The “C” word in US politics

Did you count the number of times the “c” word was used in the presidential debates? By some accounts, it was just twice, and once only as a put-down to goad the incumbent president. Yes, the subject of climate change has been about as popular as corporate funding in the battle for the planet’s top job, which concludes today.

Is it not amazing that in the aftermath of “frankenstorm” Sandy, the Democrats can only talk about green job creation and the Republicans throw scorn at the whole idea of man-made climate change? Whilst it would be unscientific to blame a single event on anthropogenic global warming, should not Sandy at least serve as an illustration of the direction in which the weather could be heading if we do not reduce our dependence on fossil fuels?

Apparently, the answer from the brave men who aspire to run America is “no comment.”

Energy storage will “topple dictators”

MIT professor Donald Sadoway is already something of a legend thanks to his ground-breaking research on liquid metal batteries and his barnstorming presentations promoting the technology as the future of energy storage.

But his profile, and that of energy storage in general, can only have been enhanced when he went head-to-head with faux right-wing blow-hard, Stephen Colbert, on Comedy Central’s hit showThe Colbert Report.

Sadoway did a great job explaining the importance of energy storage in allowing renewables to play a bigger part in America’s grid system and thus reduce the country’s reliance on oil as a strategic resource, receiving plenty of applause from an enthusiastic studio audience when he underlined how this could promote world peace.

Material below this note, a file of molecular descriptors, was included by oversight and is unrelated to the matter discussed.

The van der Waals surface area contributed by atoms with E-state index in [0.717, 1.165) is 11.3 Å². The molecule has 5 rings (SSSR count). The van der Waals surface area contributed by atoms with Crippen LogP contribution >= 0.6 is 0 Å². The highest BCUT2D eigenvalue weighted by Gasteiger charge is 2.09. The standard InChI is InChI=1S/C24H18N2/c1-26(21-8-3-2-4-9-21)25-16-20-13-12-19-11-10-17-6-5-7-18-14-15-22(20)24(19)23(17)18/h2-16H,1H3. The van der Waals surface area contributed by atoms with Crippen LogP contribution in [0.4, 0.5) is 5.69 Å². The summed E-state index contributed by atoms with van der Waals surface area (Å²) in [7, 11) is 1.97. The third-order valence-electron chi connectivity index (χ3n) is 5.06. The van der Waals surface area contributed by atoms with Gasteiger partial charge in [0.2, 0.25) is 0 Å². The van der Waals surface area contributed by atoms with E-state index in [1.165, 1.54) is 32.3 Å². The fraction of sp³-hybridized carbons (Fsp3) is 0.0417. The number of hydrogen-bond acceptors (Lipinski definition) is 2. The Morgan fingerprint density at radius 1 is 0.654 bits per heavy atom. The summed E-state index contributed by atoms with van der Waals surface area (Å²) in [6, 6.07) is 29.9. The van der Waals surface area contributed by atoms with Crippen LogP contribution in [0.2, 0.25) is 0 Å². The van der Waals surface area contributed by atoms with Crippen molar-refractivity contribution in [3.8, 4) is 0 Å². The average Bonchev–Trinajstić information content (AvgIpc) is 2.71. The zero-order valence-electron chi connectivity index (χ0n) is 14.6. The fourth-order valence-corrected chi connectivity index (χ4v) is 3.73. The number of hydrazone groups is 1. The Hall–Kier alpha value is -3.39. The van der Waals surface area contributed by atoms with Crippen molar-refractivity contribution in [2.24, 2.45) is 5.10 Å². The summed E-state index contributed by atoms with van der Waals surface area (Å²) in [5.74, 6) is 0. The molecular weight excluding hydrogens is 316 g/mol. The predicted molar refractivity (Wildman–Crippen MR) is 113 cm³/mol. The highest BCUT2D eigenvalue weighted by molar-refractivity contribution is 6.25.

Responding to criticism that he has received Department of Energy money, Sadoway noted that, unlike Solyndra, the famously defunct solar developer, his MIT spin-out was engaged in basic research and thus a more worthy recipient of the taxpayer’s largesse. Needless to say, the appearance attracted a lot of media attention, and Sadoway found himself the toast of energy storage-savvy Tweeters.

Marine Renewable Energy

As noted in our recent editorial in Marine Renewable Energy, the UK faces a challenge in incorporating large amounts of renewable energy onto its grid without significant new flexible generation, demand-side response… or energy storage capacity. One solution might be for it to ‘borrow’ pumped hydro capacity from Scandinavia, via one of a couple of major interconnectors currently under investigation.This approach is feasible but not for the faint-hearted, Energy Storage Report has learned from Ilesh Patel, partner at the consultancy Baringa. “Is an interconnector to Norway an additional form of storage? The answer is yes,” he says. “Will that work all the time? It depends on the economies of arbitrage. You can only store power in Norway’s reservoirs when there’s an economic profit to be had by doing so.

“You might make that bet if you thought you might need that power next week, but it carries a risk with it.”